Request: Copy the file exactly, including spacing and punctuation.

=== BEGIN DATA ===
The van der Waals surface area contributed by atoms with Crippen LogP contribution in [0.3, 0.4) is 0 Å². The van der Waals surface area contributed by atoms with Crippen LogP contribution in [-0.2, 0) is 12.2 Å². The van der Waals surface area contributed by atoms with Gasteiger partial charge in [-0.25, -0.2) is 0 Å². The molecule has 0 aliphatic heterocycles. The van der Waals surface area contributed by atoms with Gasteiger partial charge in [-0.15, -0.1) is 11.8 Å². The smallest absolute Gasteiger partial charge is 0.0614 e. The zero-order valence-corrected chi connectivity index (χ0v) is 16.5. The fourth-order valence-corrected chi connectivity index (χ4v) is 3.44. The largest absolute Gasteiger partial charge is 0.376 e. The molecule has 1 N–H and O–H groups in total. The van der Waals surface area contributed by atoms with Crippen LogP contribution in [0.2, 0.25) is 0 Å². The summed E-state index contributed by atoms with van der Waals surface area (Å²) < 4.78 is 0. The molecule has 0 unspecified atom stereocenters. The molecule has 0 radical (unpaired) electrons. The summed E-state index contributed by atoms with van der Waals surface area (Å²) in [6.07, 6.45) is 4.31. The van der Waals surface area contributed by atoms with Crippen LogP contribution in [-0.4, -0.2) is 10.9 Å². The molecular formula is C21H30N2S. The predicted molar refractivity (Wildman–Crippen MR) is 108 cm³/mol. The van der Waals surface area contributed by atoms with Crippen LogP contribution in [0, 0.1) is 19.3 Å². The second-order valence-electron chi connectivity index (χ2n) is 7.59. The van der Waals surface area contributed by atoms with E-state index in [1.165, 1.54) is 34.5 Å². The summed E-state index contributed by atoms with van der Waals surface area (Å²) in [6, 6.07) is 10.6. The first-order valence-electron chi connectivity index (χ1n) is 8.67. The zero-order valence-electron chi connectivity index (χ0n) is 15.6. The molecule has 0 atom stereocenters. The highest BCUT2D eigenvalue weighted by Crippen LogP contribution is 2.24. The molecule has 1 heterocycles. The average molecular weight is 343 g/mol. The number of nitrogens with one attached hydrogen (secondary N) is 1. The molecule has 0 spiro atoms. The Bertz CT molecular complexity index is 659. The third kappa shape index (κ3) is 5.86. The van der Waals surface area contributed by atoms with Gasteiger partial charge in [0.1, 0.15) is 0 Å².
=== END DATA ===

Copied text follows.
The van der Waals surface area contributed by atoms with Crippen LogP contribution in [0.3, 0.4) is 0 Å². The van der Waals surface area contributed by atoms with Crippen LogP contribution in [-0.2, 0) is 12.2 Å². The van der Waals surface area contributed by atoms with Gasteiger partial charge in [-0.25, -0.2) is 0 Å². The molecule has 0 aliphatic heterocycles. The van der Waals surface area contributed by atoms with Gasteiger partial charge in [-0.15, -0.1) is 11.8 Å². The smallest absolute Gasteiger partial charge is 0.0614 e. The zero-order valence-corrected chi connectivity index (χ0v) is 16.5. The fourth-order valence-corrected chi connectivity index (χ4v) is 3.44. The largest absolute Gasteiger partial charge is 0.376 e. The molecule has 1 N–H and O–H groups in total. The van der Waals surface area contributed by atoms with Crippen LogP contribution in [0.2, 0.25) is 0 Å². The summed E-state index contributed by atoms with van der Waals surface area (Å²) < 4.78 is 0. The molecule has 0 unspecified atom stereocenters. The molecule has 0 radical (unpaired) electrons. The summed E-state index contributed by atoms with van der Waals surface area (Å²) in [6.07, 6.45) is 4.31. The van der Waals surface area contributed by atoms with Crippen LogP contribution in [-0.4, -0.2) is 10.9 Å². The molecular formula is C21H30N2S. The predicted molar refractivity (Wildman–Crippen MR) is 108 cm³/mol. The van der Waals surface area contributed by atoms with Crippen LogP contribution in [0, 0.1) is 19.3 Å². The second-order valence-electron chi connectivity index (χ2n) is 7.59. The van der Waals surface area contributed by atoms with E-state index in [1.165, 1.54) is 34.5 Å². The summed E-state index contributed by atoms with van der Waals surface area (Å²) in [6, 6.07) is 10.6. The first-order valence-electron chi connectivity index (χ1n) is 8.67. The zero-order valence-electron chi connectivity index (χ0n) is 15.6. The molecule has 0 atom stereocenters. The highest BCUT2D eigenvalue weighted by Crippen LogP contribution is 2.24. The molecule has 1 heterocycles. The average molecular weight is 343 g/mol. The number of nitrogens with one attached hydrogen (secondary N) is 1. The molecule has 0 spiro atoms. The Bertz CT molecular complexity index is 659. The third kappa shape index (κ3) is 5.86. The van der Waals surface area contributed by atoms with Gasteiger partial charge in [0.1, 0.15) is 0 Å².